New regulations from the Florida High School Athletic Association have the potential to “really hurt our teams in a tremendous way,” said Colleen Conklin at a Flagler County School Board workshop Tuesday.
Conklin, a School Board member, was not alone in her concern that the new regulations from the FHSAA, which are intended to stop player recruitment for teams, might impede the ability for the county to have a strong athletic community.
At the workshop, Kristy Gavin, district attorney, explained the changes to regulations, which involve club coaching and use of school facilities.
Students must not be coached on a club team by someone who is affiliated with a school they eventually attend. To prevent students from following coaches to certain schools, the FHSAA prohibits club teams from having any third-party connections.
To keep students from buying their way onto varsity teams, the FHSAA also prohibits students from paying to belong to a club team that is run by a high school coach.
Conklin said she worried that this rule may present difficulties for students who play sports through middle school and then decide to transfer high schools for a special program. For example, a student who was zoned to attend Mantanzas High School might decide to transfer to Florida Palm Coast High School to participate in the International Baccalaureate program, which is only offered at FPC.
Conklin worried that it might be expecting too much of students to have the foresight to avoid any FPC coaches before making that decision, which could force them to decide between athletics and academics.
“If you were affiliated with (an FPC) coach while going to Buddy Taylor Middle School, and if you transfer (to FPC as a high school student) and you aren’t zoned for that school, it’s deemed by FHSAA that you were following the coach,” Gavin said. “It doesn’t matter if you were going for academics.”
It is possible for a student to appeal the case, but unless an appeal is reached, the FHSAA views transfers as coach-following or as a student buying a place on a varsity team, and the student involved loses eligibility as an athlete for one year. The coach involved is charged a $2,500 fine and is prohibited from coaching until the fine is paid.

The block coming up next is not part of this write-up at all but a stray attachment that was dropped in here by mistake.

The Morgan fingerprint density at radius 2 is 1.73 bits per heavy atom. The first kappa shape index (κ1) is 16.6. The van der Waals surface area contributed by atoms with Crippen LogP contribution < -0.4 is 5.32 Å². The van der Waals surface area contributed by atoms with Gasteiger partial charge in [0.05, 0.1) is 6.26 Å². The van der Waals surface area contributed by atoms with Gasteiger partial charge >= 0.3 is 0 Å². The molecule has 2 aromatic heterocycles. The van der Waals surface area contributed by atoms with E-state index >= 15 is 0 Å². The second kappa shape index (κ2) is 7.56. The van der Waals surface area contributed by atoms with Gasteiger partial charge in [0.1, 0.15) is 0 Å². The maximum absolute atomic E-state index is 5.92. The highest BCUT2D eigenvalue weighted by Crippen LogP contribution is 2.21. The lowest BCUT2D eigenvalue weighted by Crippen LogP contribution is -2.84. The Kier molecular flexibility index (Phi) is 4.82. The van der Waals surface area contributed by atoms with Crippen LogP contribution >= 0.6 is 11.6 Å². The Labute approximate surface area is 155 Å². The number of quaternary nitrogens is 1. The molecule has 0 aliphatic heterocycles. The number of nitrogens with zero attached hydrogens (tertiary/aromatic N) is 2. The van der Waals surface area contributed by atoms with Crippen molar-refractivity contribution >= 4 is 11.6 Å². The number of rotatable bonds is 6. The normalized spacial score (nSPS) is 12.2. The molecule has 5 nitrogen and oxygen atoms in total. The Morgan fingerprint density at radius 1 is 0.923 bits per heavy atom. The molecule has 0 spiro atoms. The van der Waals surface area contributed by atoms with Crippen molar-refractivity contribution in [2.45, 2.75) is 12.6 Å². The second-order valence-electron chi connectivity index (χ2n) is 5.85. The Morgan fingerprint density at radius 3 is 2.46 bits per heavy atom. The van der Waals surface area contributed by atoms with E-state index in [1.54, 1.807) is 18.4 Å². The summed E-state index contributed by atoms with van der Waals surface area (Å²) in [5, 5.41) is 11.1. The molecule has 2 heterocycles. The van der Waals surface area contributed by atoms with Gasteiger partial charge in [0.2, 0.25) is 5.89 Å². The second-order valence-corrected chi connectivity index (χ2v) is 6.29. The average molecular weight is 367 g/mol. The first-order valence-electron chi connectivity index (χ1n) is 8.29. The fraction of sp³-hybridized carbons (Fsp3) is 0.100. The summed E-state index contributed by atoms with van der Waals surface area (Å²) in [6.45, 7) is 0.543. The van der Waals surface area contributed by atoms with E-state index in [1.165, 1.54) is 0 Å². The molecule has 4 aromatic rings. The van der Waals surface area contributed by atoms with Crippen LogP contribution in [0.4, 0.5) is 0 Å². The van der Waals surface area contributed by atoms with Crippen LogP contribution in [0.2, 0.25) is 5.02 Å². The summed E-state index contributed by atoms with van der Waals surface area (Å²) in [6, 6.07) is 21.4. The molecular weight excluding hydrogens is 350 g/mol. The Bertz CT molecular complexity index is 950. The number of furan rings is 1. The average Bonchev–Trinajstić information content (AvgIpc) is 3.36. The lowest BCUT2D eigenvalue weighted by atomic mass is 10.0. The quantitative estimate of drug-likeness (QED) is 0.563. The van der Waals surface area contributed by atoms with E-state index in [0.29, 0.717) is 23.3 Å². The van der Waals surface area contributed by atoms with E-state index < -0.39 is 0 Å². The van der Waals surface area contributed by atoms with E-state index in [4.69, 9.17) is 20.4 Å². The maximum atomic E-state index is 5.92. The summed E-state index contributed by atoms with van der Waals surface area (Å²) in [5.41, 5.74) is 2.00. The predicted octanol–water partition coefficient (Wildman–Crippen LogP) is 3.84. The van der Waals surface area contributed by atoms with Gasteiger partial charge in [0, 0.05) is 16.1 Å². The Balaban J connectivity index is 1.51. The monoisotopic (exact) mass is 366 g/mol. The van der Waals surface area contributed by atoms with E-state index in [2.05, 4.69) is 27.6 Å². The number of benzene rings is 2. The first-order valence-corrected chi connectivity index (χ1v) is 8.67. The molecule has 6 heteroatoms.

“If you pay a coach to train you, there can be a perception that the only way you make the high school team is if you are playing the club team — if you are paying the coach to be on that team,” Gavin said. “[Paid training] can be done, but you must be very careful.”
In a similar move to prevent schools from sponsoring camps, the FHSAA mandates that any use of school facilities require compensation.
This too was seen as problematic for board members, some of whom worried that organizations that would not be able to afford renting equipment wouldn’t be able to offer their services — like summer training camps — to the community anymore.
“This is going to decimate our social and our athletic groups outside of our school district,” Conklin said.
Superintendent Janet Valentine said she worried that students, parents and coaches who are not aware of the FHSAA rules may ruin their chances to play sports in the future by the actions they take now.
“This is very complicated,” she said. “We need to be sure we get the word out to avoid confusion.”
The School Board plans to host a workshop with athletics directors and other interested parties to discuss the FHSAA regulations further soon.
“Reality sometimes needs to take precedence over what the perception might be,” Conklin said. “How are we telling these club teams (about the changes)? How are we guaranteeing that these folks know and that these families know?”
Valentine reminded the board that the changes do not just impact high school athletics, but college-level sports in the state of Florida, as well.
“The whole community is going to suffer for it,” she said. “We don’t have full control over the Florida activities, unfortunately.”
Currently 0 Responses
19 Flagler Fine Arts Festival
10:00 am - 2:00 pm
20 The Palm Coast Scrabble Club
20 Take Off Pounds Sensibly (T.O.P.S.)
21 Flagler County Horseshoe Pitching Club
9:00 am - 11:00 am
Friends of A1A produce videos to promote cycling and safety along the coastal byway
The Friends of A1A has produced six new videos designed to attract more cycling visitors to the 72-mile Scenic & Historic A1A Coastal Byway that travels through St. Johns and Flagler counties. Also, AAUW awards scholarships and loggerheads have arrived.
Palm Coast offers summer recreation, tennis, golf camps for children, teens
The city of Palm Coast is planning a summer of fun and recreation for children and teens through its summer camp at Parks & Recreation, as well as summer golf and tennis camps.
Dunk tank at Arbor Day event to raise funds to end polio
The Flagler-Palm Coast High School Interact Club is hosting a celebrity dunk tank to raise awareness and donations to end polio worldwide during Palm Coast's Arbor Day event 9 a.m. to 2 p.m. Saturday, May 18, at Central Park in Town Center.